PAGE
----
Theatre Review - Under Milk Wood

It's an inspired decision by writer Siân Owen to set the National Theatre’s revival of Dylan Thomas’s Under Milk Wood (“a drama for voices”, written for radio in 1954) in an old people’s home.

It’s recently been redecorated and the furniture in the day room is under dust sheets. Poor Mr Jenkins (Karl Johnson) has finds himself alone and bewildered in an unfamiliar space.

He is visited by his son Owain (Michael Sheen) who is dismayed by his father’s lack of recognition and apparent dementia. In a desperate attempt to shock the frail old man back into himself they look through a photo album together.

Inspired, Owain begins to regale his father (a former school master) with past tales of their neighbours – their secrets, repressed desires and petty misdemeanours – from the Welsh community of Llareggub (“Bugger all” backwards). As father and son travel back in their minds, the elderly residents in the care home transform before our eyes.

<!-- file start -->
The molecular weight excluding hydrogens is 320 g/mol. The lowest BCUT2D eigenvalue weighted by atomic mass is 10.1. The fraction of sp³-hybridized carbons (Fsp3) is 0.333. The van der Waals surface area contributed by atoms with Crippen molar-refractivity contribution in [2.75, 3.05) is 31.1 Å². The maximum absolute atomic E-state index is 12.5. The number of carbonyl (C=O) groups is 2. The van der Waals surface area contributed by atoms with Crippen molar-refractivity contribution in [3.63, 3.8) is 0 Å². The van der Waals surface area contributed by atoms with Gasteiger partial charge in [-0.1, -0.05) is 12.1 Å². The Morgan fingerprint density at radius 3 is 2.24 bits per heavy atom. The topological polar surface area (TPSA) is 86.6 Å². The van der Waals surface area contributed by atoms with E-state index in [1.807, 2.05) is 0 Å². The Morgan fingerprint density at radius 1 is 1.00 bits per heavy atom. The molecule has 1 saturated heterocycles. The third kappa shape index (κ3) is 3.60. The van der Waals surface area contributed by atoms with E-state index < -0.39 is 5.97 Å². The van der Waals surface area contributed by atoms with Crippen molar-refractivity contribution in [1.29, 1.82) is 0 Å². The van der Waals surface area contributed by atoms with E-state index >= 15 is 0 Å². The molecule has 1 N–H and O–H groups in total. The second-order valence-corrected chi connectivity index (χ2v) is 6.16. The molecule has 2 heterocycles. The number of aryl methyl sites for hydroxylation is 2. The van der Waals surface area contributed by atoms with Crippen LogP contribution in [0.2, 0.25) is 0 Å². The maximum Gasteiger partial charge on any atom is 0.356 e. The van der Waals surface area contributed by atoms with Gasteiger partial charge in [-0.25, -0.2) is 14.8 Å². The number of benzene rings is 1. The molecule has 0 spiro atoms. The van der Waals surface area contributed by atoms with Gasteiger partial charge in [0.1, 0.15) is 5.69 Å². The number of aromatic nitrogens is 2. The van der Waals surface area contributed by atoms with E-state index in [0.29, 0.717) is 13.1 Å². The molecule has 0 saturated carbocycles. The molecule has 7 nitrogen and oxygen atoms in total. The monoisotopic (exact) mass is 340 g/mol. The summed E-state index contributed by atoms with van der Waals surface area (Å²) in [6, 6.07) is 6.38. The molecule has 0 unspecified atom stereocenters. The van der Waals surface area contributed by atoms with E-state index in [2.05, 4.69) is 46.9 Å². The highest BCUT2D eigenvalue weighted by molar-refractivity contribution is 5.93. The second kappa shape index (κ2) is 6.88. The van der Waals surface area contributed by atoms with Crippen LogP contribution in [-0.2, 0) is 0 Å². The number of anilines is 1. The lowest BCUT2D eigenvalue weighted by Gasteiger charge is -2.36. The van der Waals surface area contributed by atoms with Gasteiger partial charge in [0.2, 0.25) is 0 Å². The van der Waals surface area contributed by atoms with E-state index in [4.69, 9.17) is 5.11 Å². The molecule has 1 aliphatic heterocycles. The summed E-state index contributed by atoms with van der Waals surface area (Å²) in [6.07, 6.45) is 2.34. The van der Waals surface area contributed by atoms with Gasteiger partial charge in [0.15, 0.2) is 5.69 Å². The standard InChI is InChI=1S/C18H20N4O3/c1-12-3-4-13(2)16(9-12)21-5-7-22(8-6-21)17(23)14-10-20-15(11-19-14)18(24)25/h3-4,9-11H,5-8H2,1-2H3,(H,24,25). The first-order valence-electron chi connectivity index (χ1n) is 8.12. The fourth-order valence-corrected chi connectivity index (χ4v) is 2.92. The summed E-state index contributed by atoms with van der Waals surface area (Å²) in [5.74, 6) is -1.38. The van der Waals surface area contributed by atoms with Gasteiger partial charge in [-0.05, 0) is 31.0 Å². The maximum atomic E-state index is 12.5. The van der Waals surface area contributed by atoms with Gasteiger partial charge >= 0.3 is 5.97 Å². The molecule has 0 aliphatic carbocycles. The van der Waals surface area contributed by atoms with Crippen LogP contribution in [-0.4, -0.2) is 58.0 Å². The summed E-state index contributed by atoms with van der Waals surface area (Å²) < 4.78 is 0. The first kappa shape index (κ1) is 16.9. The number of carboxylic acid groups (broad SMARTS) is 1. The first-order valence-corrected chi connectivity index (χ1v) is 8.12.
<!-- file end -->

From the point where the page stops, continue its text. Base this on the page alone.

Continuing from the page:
We meet a host of colourful characters and witness their daily dramas. Highlights are the po-faced, disagreeable Mrs Pugh (Cleo Sylvestre) and her husband (Alan David) who has murderous thoughts about his wife and Siân Phillips’ Polly Garter lamenting her lost lovers – Tom, Dick, Harry, and dear little Willy Wee. At one point, the ensemble conjure a herd of cows.

Lyndsey Turner’s impressive production plays in the round, with the audience sitting on all sides. This allows us an intimacy with the actors rarely achieved in the Olivier. It’s thrilling to see a veteran cast light up the stage and Sheen’s passionate narration allows Thomas’ poetic prose to soar once more.

It may feel a rather old-fashioned choice for the National’s grand reopening, but Under Milk Wood reminds us of the comforts of familiarity and community, the joy of listening to others' stories and the rejuvenating power of memory.

Until July 24